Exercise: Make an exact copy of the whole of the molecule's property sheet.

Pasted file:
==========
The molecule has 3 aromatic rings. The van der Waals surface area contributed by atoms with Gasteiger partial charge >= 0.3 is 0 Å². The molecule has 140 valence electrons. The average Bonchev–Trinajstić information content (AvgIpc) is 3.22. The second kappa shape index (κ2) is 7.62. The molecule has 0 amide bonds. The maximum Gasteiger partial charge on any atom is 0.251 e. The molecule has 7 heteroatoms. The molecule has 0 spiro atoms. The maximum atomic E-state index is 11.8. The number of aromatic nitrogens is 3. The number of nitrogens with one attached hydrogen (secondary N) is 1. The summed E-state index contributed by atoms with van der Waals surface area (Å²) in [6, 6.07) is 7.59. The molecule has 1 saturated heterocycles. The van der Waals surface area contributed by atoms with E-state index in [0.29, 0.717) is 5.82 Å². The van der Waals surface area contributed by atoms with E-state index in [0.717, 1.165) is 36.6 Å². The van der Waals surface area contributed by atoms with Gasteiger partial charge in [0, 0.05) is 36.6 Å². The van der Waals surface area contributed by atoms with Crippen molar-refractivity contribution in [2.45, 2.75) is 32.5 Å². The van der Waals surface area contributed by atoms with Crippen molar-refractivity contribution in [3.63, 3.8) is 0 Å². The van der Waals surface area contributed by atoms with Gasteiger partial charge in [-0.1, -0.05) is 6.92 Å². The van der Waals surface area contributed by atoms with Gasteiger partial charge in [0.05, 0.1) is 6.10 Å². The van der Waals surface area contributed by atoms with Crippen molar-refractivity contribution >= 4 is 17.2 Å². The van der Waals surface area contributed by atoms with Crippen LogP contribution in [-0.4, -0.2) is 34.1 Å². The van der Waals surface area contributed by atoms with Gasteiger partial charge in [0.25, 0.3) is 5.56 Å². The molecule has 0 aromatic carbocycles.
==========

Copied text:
The molecule has 3 aromatic rings. The van der Waals surface area contributed by atoms with Gasteiger partial charge >= 0.3 is 0 Å². The molecule has 140 valence electrons. The average Bonchev–Trinajstić information content (AvgIpc) is 3.22. The second kappa shape index (κ2) is 7.62. The molecule has 0 amide bonds. The maximum Gasteiger partial charge on any atom is 0.251 e. The molecule has 7 heteroatoms. The molecule has 0 spiro atoms. The maximum atomic E-state index is 11.8. The number of aromatic nitrogens is 3. The number of nitrogens with one attached hydrogen (secondary N) is 1. The summed E-state index contributed by atoms with van der Waals surface area (Å²) in [6, 6.07) is 7.59. The molecule has 1 saturated heterocycles. The van der Waals surface area contributed by atoms with E-state index in [0.29, 0.717) is 5.82 Å². The van der Waals surface area contributed by atoms with E-state index in [0.717, 1.165) is 36.6 Å². The van der Waals surface area contributed by atoms with Gasteiger partial charge in [0, 0.05) is 36.6 Å². The van der Waals surface area contributed by atoms with Crippen molar-refractivity contribution in [2.45, 2.75) is 32.5 Å². The van der Waals surface area contributed by atoms with Crippen molar-refractivity contribution in [3.63, 3.8) is 0 Å². The van der Waals surface area contributed by atoms with Gasteiger partial charge in [-0.1, -0.05) is 6.92 Å². The van der Waals surface area contributed by atoms with Gasteiger partial charge in [0.05, 0.1) is 6.10 Å². The van der Waals surface area contributed by atoms with Crippen molar-refractivity contribution >= 4 is 17.2 Å². The van der Waals surface area contributed by atoms with Crippen LogP contribution in [-0.4, -0.2) is 34.1 Å². The van der Waals surface area contributed by atoms with Gasteiger partial charge in [0.25, 0.3) is 5.56 Å². The molecule has 0 aromatic carbocycles.